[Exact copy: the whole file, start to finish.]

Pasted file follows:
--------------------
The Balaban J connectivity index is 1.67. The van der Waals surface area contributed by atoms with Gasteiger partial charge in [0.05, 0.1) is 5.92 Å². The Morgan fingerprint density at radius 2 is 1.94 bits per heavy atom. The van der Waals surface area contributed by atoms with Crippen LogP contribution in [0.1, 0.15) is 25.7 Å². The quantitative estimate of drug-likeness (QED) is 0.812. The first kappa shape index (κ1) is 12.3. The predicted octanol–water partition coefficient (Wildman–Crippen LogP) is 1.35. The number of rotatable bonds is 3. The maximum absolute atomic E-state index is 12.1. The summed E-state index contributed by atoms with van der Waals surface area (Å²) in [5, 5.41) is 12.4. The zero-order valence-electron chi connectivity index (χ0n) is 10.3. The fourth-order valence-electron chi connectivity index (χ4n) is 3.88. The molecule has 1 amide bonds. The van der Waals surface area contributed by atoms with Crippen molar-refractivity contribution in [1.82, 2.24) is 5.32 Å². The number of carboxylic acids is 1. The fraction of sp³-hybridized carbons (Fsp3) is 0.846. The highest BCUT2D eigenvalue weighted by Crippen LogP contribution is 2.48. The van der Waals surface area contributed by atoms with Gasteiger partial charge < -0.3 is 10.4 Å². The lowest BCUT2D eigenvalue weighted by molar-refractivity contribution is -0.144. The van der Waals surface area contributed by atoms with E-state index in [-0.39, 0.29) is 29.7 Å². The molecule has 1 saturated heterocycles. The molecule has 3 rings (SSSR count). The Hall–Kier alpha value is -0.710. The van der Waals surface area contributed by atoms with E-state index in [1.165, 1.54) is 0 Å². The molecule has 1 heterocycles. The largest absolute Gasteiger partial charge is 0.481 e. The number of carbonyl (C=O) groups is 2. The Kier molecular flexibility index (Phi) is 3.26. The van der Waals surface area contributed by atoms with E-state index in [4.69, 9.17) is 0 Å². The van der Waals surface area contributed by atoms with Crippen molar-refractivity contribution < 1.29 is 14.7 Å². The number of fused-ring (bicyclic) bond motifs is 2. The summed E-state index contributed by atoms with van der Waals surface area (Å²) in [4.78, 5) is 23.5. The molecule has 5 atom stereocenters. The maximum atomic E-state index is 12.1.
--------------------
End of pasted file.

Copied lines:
The Balaban J connectivity index is 1.67. The van der Waals surface area contributed by atoms with Gasteiger partial charge in [0.05, 0.1) is 5.92 Å². The Morgan fingerprint density at radius 2 is 1.94 bits per heavy atom. The van der Waals surface area contributed by atoms with Crippen LogP contribution in [0.1, 0.15) is 25.7 Å². The quantitative estimate of drug-likeness (QED) is 0.812. The first kappa shape index (κ1) is 12.3. The predicted octanol–water partition coefficient (Wildman–Crippen LogP) is 1.35. The number of rotatable bonds is 3. The maximum absolute atomic E-state index is 12.1. The summed E-state index contributed by atoms with van der Waals surface area (Å²) in [5, 5.41) is 12.4. The zero-order valence-electron chi connectivity index (χ0n) is 10.3. The fourth-order valence-electron chi connectivity index (χ4n) is 3.88. The molecule has 1 amide bonds. The van der Waals surface area contributed by atoms with Crippen molar-refractivity contribution in [1.82, 2.24) is 5.32 Å². The number of carboxylic acids is 1. The fraction of sp³-hybridized carbons (Fsp3) is 0.846. The highest BCUT2D eigenvalue weighted by Crippen LogP contribution is 2.48. The van der Waals surface area contributed by atoms with Gasteiger partial charge < -0.3 is 10.4 Å². The lowest BCUT2D eigenvalue weighted by molar-refractivity contribution is -0.144. The van der Waals surface area contributed by atoms with E-state index in [-0.39, 0.29) is 29.7 Å². The molecule has 1 saturated heterocycles. The molecule has 3 rings (SSSR count). The Hall–Kier alpha value is -0.710. The van der Waals surface area contributed by atoms with E-state index in [1.165, 1.54) is 0 Å². The molecule has 1 heterocycles. The largest absolute Gasteiger partial charge is 0.481 e. The number of carbonyl (C=O) groups is 2. The Kier molecular flexibility index (Phi) is 3.26. The van der Waals surface area contributed by atoms with E-state index in [4.69, 9.17) is 0 Å². The van der Waals surface area contributed by atoms with Crippen molar-refractivity contribution < 1.29 is 14.7 Å². The number of fused-ring (bicyclic) bond motifs is 2. The summed E-state index contributed by atoms with van der Waals surface area (Å²) in [4.78, 5) is 23.5. The molecule has 5 atom stereocenters. The maximum atomic E-state index is 12.1.